• BlueGrass Boardwalk no longer opening park

    Today the Koch family announced they will no longer be opening the former Kentucky Kingdom park. After nine months of planning and talks to reopen the park in 2014, the Koch family is walking away from the table.

    The family was more than willing financially to reopen the park, but would rather own it outright rather than lease it from the fair board.

    It seems that either the government or the fair board kept piling on restrictions or stipulations to keep the Koch family from opening the park.

    For more information about this story, please see the full press release on the official Bluegrass Boardwalk website.
    Comments 15 Comments
    1. Brian F -
      That was the last best chance for reopening a park that was once a nice little place to visit. This is almost as much of a shame as when Ed Hart threw it to the Six Flags dogs in the first place.
    1. KY_THRILLBILLY -
      I knew it wasn't gonna happen. I had a gut feeling that they were gonna bail on it. They had no idea of what they were getting themselves into, they didn't realize how bad of shape the park was in, and the fair board never helps the situation. When Six Flags abandoned the park, I knew their was still a chance to see it reopen under a new operator, but those chances seem even slimmer now-a-days. I have serious doubts if it'll ever reopen. The park continues to deteriorate and I bet their is about 30 million in repairs needed to be done.

      As far as I'm concerned the only viable chance to reopen Kentucky Kingdom is with Ed Hart. The fair board should beg him to come back into the picture, apologize for bailing on him, then help him secure funding. I think they should approach Papa Johns and Yum Brands and other major Louisville Businesses and see if they would invest into the park, seeing that they regularly invest in other area attractions. If that cant happen, then they might as well start demolishing the park.
    1. Wes -
      Might as well burn the place down now. *disappointed*
    1. terrehautian -
      The fair board is the problem, I believe.
    1. Joe R -
      In an Interview Ed Hart said he was done with the park completely. It was mainly financials that screwed the park over, but it was mainly on the Fair Board side. The Koch Family was that last places hope unless the fair board does something.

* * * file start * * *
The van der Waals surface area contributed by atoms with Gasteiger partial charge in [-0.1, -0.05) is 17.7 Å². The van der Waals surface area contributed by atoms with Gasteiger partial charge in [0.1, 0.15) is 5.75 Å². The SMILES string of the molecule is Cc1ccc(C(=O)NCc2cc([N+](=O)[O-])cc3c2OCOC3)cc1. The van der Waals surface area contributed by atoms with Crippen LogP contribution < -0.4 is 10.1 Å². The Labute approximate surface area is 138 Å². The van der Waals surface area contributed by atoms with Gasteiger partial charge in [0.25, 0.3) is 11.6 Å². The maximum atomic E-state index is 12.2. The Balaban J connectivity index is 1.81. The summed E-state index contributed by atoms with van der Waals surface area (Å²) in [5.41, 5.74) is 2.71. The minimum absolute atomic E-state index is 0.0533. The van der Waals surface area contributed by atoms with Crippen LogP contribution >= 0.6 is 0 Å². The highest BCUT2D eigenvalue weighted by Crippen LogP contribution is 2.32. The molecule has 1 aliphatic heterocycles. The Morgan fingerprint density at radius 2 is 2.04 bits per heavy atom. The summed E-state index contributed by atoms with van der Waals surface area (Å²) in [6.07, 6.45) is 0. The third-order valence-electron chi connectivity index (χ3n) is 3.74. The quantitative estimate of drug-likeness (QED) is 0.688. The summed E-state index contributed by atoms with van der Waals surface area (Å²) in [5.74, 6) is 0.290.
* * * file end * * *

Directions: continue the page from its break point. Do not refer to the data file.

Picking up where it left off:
I believe it was also said in the Ed Hart interview that if Bluegrass Boardwalk didn't go through, it was going to cost Louisville around 65-70 million bucks in taxes. Let me see if I can't go and find the article somewhere.
    1. Austin -
      It wouldn't cost the taxpayers a dime. I find it quite hilarious Ed even said that. He was all about getting the state to pay $30 million and the city roughly $20 million to fix it up. The Koch's asked for now public money from the city or state. So with no tax payer dollars on the line I'm not sure how I would be stuck with such a ridiculously high figure of money.
    1. Josh B -
      They really should sell it outright. If push comes to shove, let the fair board stay in control of their precious parking lot, and sell the park land itself. Maybe create some sort of contract with any new owner that requires the park to be used during the fair.

      I'm afraid it's too late though. I have a feeling this is the end of the line for Kentucky Kingdom.
    1. Leo C -
      My friend said perhaps this was a move by Koch to scare a competitor in the future out.

      This place was originally the Kentucky State Fair midway correct?
    1. Brian F -
      ^ Holiday World thrived and became a coaster destination while Kentucky Kingdom circled the drain. The people who are dreaming up some "dark conspiracy to monopolize the area by the Koch family," really need to take off the tinfoil hats. This was killed by greed on the part of the fair board, plain and simple.
    1. Austin -
      Kentucky Kingdom was a pretty dominant park in the area, next to Kings Island in the 90s. They was opening the newest rides each year finally topping 1 million guests. Six Flags comes in and sinks the park to 600,000 or less guests.
    1. Wes -
      The final straw was the accident on Hellavator.

      Honestly my one visit there when Six Flags was in charge, the whole side where Chang was looked like it was abandoned. Horrible looking park.

      I was also denied Thunder Run because of very strange seatbelt arrangement on its trains. Only woodie besides El Toro I've ever been denied.
    1. Josh B -
      I refuse to believe the Kochs would ever do anything like that, Leo. They are good people.
    1. Brian H -
      And to answer Leo's other question, it would appear by a quick google search that it was originally the state fair midway. I also recall seeing on SFKK maps where they would have separate hours for the state fair, with a different pricing structure.
    1. Austin -
      The park was originally opened in the later part of the 80's as an extension of the state fair midway. Which went bankrupt due to numerous factors (hot year and no water rides so people didn't want to go). Then Ed took over and got it going before selling out to Six Flags.
    1. Leo C -
      I'm more interested in that park being separated out of the regular schedule, whether it was run by Six Flags or Hart, for the fair. So that park became a big part of the Kentucky State Fair when the time of year came. It's a shame for the fair that this midway is not available for the fair anymore. The place is more acclimated for a Zombieland movie unfortunately I suppose. Twisted Sisters was a Premier- pre Six Flags name addition before Premier officially changed the name of the park after the Six Flags merger to SFKK?